No argument from me

Traffic lights. These baine of my existence.
Eight in ten traffic lights ‘should be ripped out to cut jams’
Report says over regulation of traffic is detrimental to road safety, the economy and the environment
Study by the Institute of Economic Affairs found economy is losing £16bn | From 2000 to 2014 traffic lights on Britain’s roads increased by 25 per cent | After a 2009 trial at the Cabstand Junction, near Bristol, traffic jams eased
The frustration of crawling towards traffic lights that seem almost permanently set to red is a daily ritual for millions of motorists.
Such delays cost the nation billions of pounds, according to researchers, and Britain would be better off if the government ripped out
80 per cent of traffic lights.
A study by the Institute of Economic Affairs (IEA) found that a two-minute delay to every car journey made in a year equates to an astonishing loss to the economy of around £16 billion.
And the cumulative effect of unnecessary traffic regulation ‘imposes an enormous burden on the UK economy’, the IEA’s report says.
Its authors urge a radical solution, saying that car journeys would be much quicker if instead of sluggish queues at traffic lights, drivers deployed ‘voluntary cooperation’ to negotiate regulation-free roads.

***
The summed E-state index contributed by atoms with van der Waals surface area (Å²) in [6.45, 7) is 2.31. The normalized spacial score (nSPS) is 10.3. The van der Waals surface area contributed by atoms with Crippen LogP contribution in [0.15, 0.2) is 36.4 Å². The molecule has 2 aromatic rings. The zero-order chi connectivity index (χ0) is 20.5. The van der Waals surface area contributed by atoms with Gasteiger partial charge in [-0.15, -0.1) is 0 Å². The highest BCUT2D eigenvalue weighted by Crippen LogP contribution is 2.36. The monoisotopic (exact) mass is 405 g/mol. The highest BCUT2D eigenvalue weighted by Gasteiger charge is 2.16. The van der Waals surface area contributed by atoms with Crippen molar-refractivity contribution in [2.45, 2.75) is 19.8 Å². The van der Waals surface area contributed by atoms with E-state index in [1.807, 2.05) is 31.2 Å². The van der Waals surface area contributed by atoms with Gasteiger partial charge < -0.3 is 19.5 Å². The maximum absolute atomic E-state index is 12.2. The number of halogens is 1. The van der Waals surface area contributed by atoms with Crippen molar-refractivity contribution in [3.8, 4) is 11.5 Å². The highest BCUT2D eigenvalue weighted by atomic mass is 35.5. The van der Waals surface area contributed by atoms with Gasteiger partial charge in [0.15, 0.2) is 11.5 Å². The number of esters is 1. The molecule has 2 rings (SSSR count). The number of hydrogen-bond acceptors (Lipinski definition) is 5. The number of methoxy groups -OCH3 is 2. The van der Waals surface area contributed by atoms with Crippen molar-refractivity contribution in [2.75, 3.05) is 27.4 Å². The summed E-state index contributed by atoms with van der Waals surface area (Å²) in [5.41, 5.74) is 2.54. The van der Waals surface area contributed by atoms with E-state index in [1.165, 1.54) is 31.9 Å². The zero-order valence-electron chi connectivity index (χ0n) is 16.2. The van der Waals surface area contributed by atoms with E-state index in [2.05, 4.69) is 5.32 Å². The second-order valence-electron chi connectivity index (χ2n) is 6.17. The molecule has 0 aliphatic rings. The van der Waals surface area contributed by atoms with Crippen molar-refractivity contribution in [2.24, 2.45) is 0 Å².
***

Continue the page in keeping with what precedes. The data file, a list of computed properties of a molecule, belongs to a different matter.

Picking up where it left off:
Entitled ‘Seeing Red: Traffic Controls And The Economy’, the report says: ‘Not only is a high proportion of traffic regulation detrimental to road safety, the economy and the environment, it also imposes huge costs on road-users, taxpayers and communities.’
The report’s authors point to case studies from around Britain and evidence from successful schemes in both the Netherlands and Germany. After a 2009 trial switching off lights at the notorious Cabstand Junction, in Portishead near Bristol, traffic jams eased and the lights were removed – an approach the researchers want to see across the country.
‘Traffic signals could be taken out where they cause unnecessary delays, perhaps following Portishead-style trials where lights are switched off for several weeks to observe the impact

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